习近平向乍得当选总统穆罕默德致贺电
习近平向乍得当选总统穆罕默德致贺电
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Reaffirming one-China policy: An important yet limited step

Source: CGTN | 2021-07-09


The Taipei 101 skyscraper in Taipei, southeast China's Taiwan, July 21, 2019. [Photo by Zhu Xiang/Xinhua]

By Zhou Wenxing

Kurt Campbell, deputy assistant to the U.S. president and coordinator for Indo-Pacific affairs on the National Security Council, made it clear that "we do not support Taiwan independence" during an online discussion hosted by the Asia Society Policy Institute on July 6. He stressed that the Joe Biden administration fully recognizes the sensitivities of cross-Taiwan Straits relations and does not plan to significantly alter the U.S.'s Taiwan policy.

This is the first time that the Biden administration has explicitly expressed its policy attitude toward so-called "Taiwan independence," indicating that the democratic administration reaffirms the U.S.'s one-China policy that previous administrations adhered since the 1970s. This carries important policy implications in the context where China-U.S. relations and cross-strait relations are so strained.

Firstly, it contributes to ease the tension across the Taiwan Straits. Since China-U.S. relations deteriorated dramatically when former President Donald Trump was in office, the U.S. government has been unprecedentedly "supporting" the so-called independence-leaning "authorities" of the Democratic Progressive Party (DPP) to deter the Chinese mainland. The collusion of the U.S. and China's Taiwan further complicates the Taiwan issue. Kurt's interpretation of U.S. Taiwan policy aims to rebalance U.S.-China ties, and therefore reduces the straining relations across the Straits.

Secondly, it may pave the way for engagement and dialogue between China and the U.S. While different from the one-China policy that China has been advocating, the U.S.-endorsed one-China policy still works as the political foundation for China to establish and maintain diplomatic relations with the U.S. But the U.S. side has been hollowing out the one-China policy and inevitably influenced the development of the bilateral ties. What Kurt said helps to regain strategic trust from China, taking an important step toward a constructive relationship for the world's two largest economies.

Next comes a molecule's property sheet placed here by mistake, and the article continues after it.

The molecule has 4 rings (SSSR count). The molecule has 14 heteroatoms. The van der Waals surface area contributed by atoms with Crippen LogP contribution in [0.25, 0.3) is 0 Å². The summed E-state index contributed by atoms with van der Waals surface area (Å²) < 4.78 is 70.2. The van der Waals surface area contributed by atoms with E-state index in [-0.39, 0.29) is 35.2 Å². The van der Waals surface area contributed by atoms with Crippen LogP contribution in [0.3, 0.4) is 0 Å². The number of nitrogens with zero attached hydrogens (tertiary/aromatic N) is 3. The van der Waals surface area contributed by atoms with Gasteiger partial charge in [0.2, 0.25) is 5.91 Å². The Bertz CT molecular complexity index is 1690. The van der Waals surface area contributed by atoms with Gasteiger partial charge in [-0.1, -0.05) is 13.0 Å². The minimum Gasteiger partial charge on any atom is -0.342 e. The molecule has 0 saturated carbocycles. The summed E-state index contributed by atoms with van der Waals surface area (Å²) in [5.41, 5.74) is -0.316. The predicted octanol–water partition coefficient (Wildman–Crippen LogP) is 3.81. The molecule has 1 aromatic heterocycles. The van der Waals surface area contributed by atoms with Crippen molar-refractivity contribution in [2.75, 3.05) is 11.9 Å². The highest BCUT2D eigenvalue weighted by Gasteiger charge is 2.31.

Lastly, it is beneficial to regional stability and peacebuilding. Following the U.S.'s footsteps to deter China, Japan and Australia have recently become increasingly active and eye the Taiwan issue as one of the most important means to achieve their goal. For example, Japanese Deputy Prime Minister and Finance Minister Taro Aso commented on July 5 that Japan would join the U.S. in defense of the Taiwan region. Both Japan and Australia's policy change on the Taiwan issue would bring uncertainties to the region. The articulation of the Biden administration's Taiwan policy would then moderate its allies' policy concerning the Taiwan issue.

However, Kurt's remarks also reflect some limits of the Biden administration's Taiwan policy.

One of the key limits is that the U.S.'s words are not matched by its deeds. The Trump administration also stressed in 2017 that it adhered to the one-China policy. But what the world later saw is a growing number of large U.S. arms sales to Taiwan and pro-Taiwan legislation produced by U.S. Congress. By doing so, the U.S. has been hollowing out its one-China policy without speaking it out.

That's why Daniel Russel, former assistant secretary of state for East Asian and Pacific affairs, and some other American experts are so worried about the trajectory of the current Taiwan policy. They believe that the U.S. government is edging closer to the line between "unofficial" and "official relations" with China's Taiwan.

The U.S. needs to be aware of these worries and cautiously deal with this longtime flash point. But to handle well this issue, the U.S. must practice what it preaches.

Should it continue its current inconsistent policy, the U.S. is more likely to be caught in a "dangerous balance" between advocating for Taiwan's role on the global stage and avoiding a military confrontation with the Chinese mainland, as Kurt confessed during the discussion. A delicate balance out of such a "dangerous balance" necessitates true U.S. adherence to the one-China policy.

The author is a research fellow at the Huazhi Institute for Global Governance, Nanjing University, and former Asia Fellow at the John F. Kennedy School of Government, Harvard University. 

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